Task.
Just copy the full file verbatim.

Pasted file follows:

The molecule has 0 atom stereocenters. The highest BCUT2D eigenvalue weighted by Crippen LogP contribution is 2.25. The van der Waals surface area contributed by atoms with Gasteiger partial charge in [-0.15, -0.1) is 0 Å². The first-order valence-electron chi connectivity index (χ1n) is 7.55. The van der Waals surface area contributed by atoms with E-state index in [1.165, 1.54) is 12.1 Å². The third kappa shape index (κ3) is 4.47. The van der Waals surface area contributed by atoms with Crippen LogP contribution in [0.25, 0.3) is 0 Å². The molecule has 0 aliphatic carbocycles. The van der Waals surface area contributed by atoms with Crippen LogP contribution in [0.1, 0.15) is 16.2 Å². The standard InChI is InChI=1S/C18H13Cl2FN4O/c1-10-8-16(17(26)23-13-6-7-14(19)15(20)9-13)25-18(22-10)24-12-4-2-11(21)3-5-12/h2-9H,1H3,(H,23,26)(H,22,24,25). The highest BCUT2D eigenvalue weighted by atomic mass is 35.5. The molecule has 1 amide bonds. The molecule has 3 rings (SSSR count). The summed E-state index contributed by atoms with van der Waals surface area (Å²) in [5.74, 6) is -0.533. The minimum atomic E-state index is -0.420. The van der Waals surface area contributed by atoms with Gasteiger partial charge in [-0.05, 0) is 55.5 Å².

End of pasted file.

The molecule has 0 atom stereocenters. The highest BCUT2D eigenvalue weighted by Crippen LogP contribution is 2.25. The van der Waals surface area contributed by atoms with Gasteiger partial charge in [-0.15, -0.1) is 0 Å². The first-order valence-electron chi connectivity index (χ1n) is 7.55. The van der Waals surface area contributed by atoms with E-state index in [1.165, 1.54) is 12.1 Å². The third kappa shape index (κ3) is 4.47. The van der Waals surface area contributed by atoms with Crippen LogP contribution in [0.25, 0.3) is 0 Å². The molecule has 0 aliphatic carbocycles. The van der Waals surface area contributed by atoms with Crippen LogP contribution in [0.1, 0.15) is 16.2 Å². The standard InChI is InChI=1S/C18H13Cl2FN4O/c1-10-8-16(17(26)23-13-6-7-14(19)15(20)9-13)25-18(22-10)24-12-4-2-11(21)3-5-12/h2-9H,1H3,(H,23,26)(H,22,24,25). The highest BCUT2D eigenvalue weighted by atomic mass is 35.5. The molecule has 1 amide bonds. The molecule has 3 rings (SSSR count). The summed E-state index contributed by atoms with van der Waals surface area (Å²) in [5.74, 6) is -0.533. The minimum atomic E-state index is -0.420. The van der Waals surface area contributed by atoms with Gasteiger partial charge in [-0.05, 0) is 55.5 Å².